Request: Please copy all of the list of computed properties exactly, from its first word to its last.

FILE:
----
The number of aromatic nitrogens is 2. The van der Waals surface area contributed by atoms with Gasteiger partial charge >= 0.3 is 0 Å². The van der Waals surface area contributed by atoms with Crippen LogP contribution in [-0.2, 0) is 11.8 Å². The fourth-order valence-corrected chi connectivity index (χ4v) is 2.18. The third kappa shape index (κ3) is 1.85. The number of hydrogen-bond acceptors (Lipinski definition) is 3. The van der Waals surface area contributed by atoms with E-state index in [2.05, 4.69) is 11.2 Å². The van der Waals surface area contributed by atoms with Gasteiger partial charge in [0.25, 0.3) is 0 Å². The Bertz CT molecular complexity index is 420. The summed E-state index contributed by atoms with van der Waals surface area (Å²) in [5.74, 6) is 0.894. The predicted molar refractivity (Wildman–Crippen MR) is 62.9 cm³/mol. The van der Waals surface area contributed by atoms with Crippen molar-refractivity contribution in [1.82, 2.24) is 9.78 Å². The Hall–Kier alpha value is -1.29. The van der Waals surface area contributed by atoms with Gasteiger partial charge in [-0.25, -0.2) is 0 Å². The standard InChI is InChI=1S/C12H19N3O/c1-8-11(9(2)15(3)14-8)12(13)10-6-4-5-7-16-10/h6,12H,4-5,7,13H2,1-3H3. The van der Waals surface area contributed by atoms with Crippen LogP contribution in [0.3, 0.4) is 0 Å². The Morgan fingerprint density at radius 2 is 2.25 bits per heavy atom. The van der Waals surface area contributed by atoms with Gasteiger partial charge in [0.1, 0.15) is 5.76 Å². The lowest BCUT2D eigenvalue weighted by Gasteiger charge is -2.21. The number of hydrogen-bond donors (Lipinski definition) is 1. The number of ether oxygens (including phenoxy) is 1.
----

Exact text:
The number of aromatic nitrogens is 2. The van der Waals surface area contributed by atoms with Gasteiger partial charge >= 0.3 is 0 Å². The van der Waals surface area contributed by atoms with Crippen LogP contribution in [-0.2, 0) is 11.8 Å². The fourth-order valence-corrected chi connectivity index (χ4v) is 2.18. The third kappa shape index (κ3) is 1.85. The number of hydrogen-bond acceptors (Lipinski definition) is 3. The van der Waals surface area contributed by atoms with E-state index in [2.05, 4.69) is 11.2 Å². The van der Waals surface area contributed by atoms with Gasteiger partial charge in [0.25, 0.3) is 0 Å². The Bertz CT molecular complexity index is 420. The summed E-state index contributed by atoms with van der Waals surface area (Å²) in [5.74, 6) is 0.894. The predicted molar refractivity (Wildman–Crippen MR) is 62.9 cm³/mol. The van der Waals surface area contributed by atoms with Crippen molar-refractivity contribution in [1.82, 2.24) is 9.78 Å². The Hall–Kier alpha value is -1.29. The van der Waals surface area contributed by atoms with Gasteiger partial charge in [-0.25, -0.2) is 0 Å². The standard InChI is InChI=1S/C12H19N3O/c1-8-11(9(2)15(3)14-8)12(13)10-6-4-5-7-16-10/h6,12H,4-5,7,13H2,1-3H3. The van der Waals surface area contributed by atoms with Crippen LogP contribution in [0.3, 0.4) is 0 Å². The Morgan fingerprint density at radius 2 is 2.25 bits per heavy atom. The van der Waals surface area contributed by atoms with Gasteiger partial charge in [0.1, 0.15) is 5.76 Å². The lowest BCUT2D eigenvalue weighted by Gasteiger charge is -2.21. The number of hydrogen-bond donors (Lipinski definition) is 1. The number of ether oxygens (including phenoxy) is 1.